When utilizing the rectifier as shown in Fig. 2 andas shown in the full line connections of Fig. 5, the capacity current developed between the high tension transformer windings and the ground is rectified also and would be read on the milliammeter 37 unless a correction were supplied. To supply this correction, a capacity current compensation transformer 54 is provided in the rectifier case and the primary 54a of this transformer is supplied through lines 11' and 12 with the same voltage which is selected at 29a and 30a for the operation of the high tension transformer. The lines 11 and 12 extend through cord 44 into adapter plug 45 where they lead to the contact prongs 11c and 120 in position to mate with the receptacles 11b and 12b previously mentioned. These lines are also connected by jumpers and in plug 45 respectively with contact receptacles 11d and 12d at the top of the plug as appears in Fig. 5. The secondary 54b of transformer 54 is connected by lines 55 and 56 through a condenser 57 to the primary 58a of a trans former 58, Whose secondary 58b is connected by lines 59 and 60 to a milliammeter rectifier 61 of the selenium cell type. The output of this rectifier is connected by lines 7' and 8 through cord 44 to similarly numbered lines in the plug 45 which connect respectivelywith the contact prongs 7c and 8c in position to mate respectively with the contact receptacles 7b and 8b previously described. The line 8' is connected by jumper 80 in plug .45 to contact receptacle 8d at the top of this plug. The central secondary grounded circuit of transformer 21 is connected through line 7, prong 7a, receptacle'7d and line 70 (through cord 44) to the primary of transformer 58. This current component is rectified at 61 and transmitted through line 7', 70 7b and line 43 to milliammeter 37.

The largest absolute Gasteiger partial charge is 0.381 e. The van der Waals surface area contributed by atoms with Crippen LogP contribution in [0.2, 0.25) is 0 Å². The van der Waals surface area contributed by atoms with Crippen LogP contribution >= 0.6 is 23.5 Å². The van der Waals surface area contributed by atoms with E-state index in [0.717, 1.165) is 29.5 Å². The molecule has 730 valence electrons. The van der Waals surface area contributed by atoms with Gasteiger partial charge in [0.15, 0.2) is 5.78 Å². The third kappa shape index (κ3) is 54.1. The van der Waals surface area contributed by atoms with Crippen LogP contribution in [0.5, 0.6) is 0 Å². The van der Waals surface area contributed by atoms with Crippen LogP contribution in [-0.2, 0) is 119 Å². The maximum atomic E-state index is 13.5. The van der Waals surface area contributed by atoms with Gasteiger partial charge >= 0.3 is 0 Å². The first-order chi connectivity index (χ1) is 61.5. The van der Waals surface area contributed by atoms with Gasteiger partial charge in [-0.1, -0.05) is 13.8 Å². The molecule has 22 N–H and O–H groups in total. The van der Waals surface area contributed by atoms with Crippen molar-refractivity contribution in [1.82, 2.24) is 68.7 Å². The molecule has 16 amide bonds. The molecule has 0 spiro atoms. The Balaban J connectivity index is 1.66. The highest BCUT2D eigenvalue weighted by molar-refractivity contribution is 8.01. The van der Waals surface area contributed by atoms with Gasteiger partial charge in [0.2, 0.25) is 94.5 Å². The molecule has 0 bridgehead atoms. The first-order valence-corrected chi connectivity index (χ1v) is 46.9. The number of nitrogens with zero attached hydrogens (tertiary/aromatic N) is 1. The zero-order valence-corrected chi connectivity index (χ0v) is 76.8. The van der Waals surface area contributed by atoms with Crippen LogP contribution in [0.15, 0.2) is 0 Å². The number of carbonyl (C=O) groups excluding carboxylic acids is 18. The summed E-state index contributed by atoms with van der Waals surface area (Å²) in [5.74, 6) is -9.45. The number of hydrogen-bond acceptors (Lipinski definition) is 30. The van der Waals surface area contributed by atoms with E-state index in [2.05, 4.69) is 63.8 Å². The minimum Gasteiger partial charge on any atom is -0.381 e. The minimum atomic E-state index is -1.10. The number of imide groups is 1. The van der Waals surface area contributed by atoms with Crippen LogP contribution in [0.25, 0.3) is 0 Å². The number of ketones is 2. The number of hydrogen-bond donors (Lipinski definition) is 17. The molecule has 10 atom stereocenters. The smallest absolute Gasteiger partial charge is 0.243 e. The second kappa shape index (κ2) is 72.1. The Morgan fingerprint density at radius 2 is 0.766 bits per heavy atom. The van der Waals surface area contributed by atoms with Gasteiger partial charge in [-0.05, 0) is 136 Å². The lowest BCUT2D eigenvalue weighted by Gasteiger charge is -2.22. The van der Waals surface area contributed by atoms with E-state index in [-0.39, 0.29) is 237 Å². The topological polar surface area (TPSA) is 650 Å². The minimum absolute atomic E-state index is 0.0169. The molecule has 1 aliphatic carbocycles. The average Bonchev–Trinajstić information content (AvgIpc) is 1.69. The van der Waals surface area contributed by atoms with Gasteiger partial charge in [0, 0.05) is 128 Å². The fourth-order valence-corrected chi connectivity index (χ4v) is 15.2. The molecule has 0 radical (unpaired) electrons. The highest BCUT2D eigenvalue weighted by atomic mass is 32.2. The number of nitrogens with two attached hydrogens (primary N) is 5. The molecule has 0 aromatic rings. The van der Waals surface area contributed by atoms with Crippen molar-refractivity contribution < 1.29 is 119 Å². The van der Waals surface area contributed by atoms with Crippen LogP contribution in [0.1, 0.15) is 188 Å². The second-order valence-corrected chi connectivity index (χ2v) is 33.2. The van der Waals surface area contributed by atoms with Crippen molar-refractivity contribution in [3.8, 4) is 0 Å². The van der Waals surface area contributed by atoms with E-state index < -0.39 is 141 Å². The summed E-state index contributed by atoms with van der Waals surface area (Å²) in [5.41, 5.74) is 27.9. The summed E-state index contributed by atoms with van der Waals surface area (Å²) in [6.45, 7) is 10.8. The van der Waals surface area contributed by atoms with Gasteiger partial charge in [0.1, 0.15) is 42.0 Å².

The contact receptacles 3d, 4d, 9d, 6d and 10d shown at the top of plug 45'have no function to perform in the .parts as connected there but are merely for accommodation of the associated prongs in plug 27 so as to fit the apparatus for the various uses herein described.
Fig. 4 shows a perspective view ofthe plug 27. The contact receptacles bearing the d suifix are shown at the top of the the plug and the contact prongs bearing the c suffix are shown at the lower inside portion of the plug as applied toward the control case 13. The pins 62 and the recesses 63 are only guide members to give a dowel pin connection between plugs 27, 45 and case 13.
.The operation of my apparatus as connected in Fig. 2
and in full lines in Fig. 5 should now be apparent. The
lines 11, 12, 7 and 8 in transformer case 16 are connected to contact receptacles 11b, 12b, 7b and 8b respectively as previously described except that nowthey pass through plug 45 utilizing the receptacles 11d, 12d, 7d and 8d at the top of the plug and the contact prongs 11c, 12c, 70 and 80 near the bottom of the plug. The voltage of lines 11 and 12 which is the same as in lines 29 and 30 respectively, is transmitted through lines 11' and 12' to transformers 54 and 58, rectified at 61, and transmitted through lines 7' and 8 through plug 45 to prongs 7c and 8c respectively engaging in receptacles 7b and 8b and thus to milliammeter 37 as a bucking component to the reading on the milliammeter so as to compensate for the capacity current developed in the high tension transformer 21. The X-ray filament transformers 24 and 25' are supplied through lines 9, 6' and which are connected through plug 45 as previously described to the lines 32 and 33 in the same manner as previously described. Thus, the X-ray tube plugged into the receptacles RA and RC is supplied with a fully rectified direct current as is well understood in this art.
The secondary circuits of transformers 24 and 25, when using alternating current in tube 18, are connected to contact pins in jacket TC and then through cord or cable 20 to the cathode of tube 18 in the usual manner. Likewise the secondary circuit of transformers 24' and 25', when using rectified current in tube 18, are connected through contact pins in jacket RC and cord 29 to the cathode of tube 18 in the usual manner. These connections are not shown as they are well known and would only confuse the drawing.